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The text Prithviraj Raso, by Chanda Baradai, about the 1192 CE defeat of Prithviraj Chauhan at the hands of Muhammad Ghori, is full of references to "Hindus" and "Turks", and at one stage, says "both the religions have drawn their curved swords;" however, the date of this text is unclear and considered by most scholars to be more recent.The poet Vidyapati's poem Kirtilata contrasts the cultures of Hindus and Turks (Muslims) in a city and concludes "The Hindus and the Turks live close together; Each makes fun of the other's religion (dhamme)." Other prominent mentions of 'Hindu' include the epigraphical inscriptions from Andhra Pradesh kingdoms who battled military expansion of Muslim dynasties in the 14th century, where the word 'Hindu' partly implies a religious identity in contrast to 'Turks' or Islamic religious identity.These orientalists included all Indian religions such as Buddhism as a subgroup of Hinduism in the 18th century.These texts called followers of Islam as Mohamedans, and all others as Hindus.Pretending to be a spiritual guide, he had won over as devotees many simple-minded Indians and even some ignorant, stupid Muslims by broadcasting his claims to be a saint. Giving him some elementary spiritual precepts picked up here and there, he made a mark with saffron on his forehead, which is called qashqa in the idiom of the Hindus and which they consider lucky.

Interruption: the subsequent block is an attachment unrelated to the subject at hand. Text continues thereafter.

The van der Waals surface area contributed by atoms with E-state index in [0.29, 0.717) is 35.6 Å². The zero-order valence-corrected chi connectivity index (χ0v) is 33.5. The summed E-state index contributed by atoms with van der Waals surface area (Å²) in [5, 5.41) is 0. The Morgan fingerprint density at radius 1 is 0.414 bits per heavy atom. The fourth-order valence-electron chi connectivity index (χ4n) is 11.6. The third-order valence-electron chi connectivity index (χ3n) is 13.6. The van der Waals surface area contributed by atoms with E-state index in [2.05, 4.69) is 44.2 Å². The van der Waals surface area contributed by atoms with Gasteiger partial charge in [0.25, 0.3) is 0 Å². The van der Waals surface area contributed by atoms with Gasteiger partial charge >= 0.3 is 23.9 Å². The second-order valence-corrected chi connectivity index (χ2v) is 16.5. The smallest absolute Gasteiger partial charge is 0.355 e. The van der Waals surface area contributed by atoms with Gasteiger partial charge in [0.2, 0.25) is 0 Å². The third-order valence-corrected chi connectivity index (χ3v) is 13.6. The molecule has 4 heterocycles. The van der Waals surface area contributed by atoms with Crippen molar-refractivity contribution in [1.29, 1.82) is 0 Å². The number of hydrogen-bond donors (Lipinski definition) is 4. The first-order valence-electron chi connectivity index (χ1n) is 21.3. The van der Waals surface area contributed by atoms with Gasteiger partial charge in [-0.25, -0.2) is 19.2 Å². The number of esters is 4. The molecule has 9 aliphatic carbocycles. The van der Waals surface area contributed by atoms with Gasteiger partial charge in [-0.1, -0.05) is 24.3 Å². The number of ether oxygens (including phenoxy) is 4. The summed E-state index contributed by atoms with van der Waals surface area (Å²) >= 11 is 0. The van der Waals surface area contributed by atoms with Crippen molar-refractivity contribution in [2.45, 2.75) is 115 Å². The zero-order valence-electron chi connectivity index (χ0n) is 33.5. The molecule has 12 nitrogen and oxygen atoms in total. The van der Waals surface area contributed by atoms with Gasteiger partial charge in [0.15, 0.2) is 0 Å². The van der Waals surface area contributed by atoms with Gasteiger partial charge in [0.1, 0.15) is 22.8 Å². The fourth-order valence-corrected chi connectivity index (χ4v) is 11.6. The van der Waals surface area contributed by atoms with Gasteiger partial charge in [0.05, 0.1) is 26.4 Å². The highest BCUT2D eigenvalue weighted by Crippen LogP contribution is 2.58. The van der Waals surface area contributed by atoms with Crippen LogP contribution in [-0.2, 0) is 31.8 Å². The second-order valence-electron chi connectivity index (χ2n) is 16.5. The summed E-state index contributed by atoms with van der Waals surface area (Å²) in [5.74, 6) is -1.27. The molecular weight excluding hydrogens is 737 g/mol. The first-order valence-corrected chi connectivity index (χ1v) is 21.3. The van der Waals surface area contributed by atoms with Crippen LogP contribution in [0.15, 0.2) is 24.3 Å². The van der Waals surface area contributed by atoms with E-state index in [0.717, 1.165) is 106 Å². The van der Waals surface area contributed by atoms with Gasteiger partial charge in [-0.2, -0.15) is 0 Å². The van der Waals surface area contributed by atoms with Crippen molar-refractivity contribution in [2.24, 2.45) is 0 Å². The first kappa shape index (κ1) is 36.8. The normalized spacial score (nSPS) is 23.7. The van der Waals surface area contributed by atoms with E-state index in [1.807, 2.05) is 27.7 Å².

Among the earliest terms to emerge were Seeks and their College (later spelled Sikhs by Charles Wilkins), Boudhism (later spelled Buddhism), and in the 9th volume of Asiatick Researches report on religions in India, the term Jainism received notice.
The term Hindu was later used occasionally in some Sanskrit texts such as the later Rajataranginis of Kashmir (Hinduka, c.
1450) and some 16th- to 18th-century Bengali Gaudiya Vaishnava texts, including Chaitanya Charitamrita and Chaitanya Bhagavata.
According to Pennington, the terms Hindu and Hinduism were thus constructed for colonial studies of India.
The various sub-divisions and separation of subgroup terms were assumed to be result of "communal conflict", and Hindu was constructed by these orientalists to imply people who adhered to "ancient default oppressive religious substratum of India", states Pennington.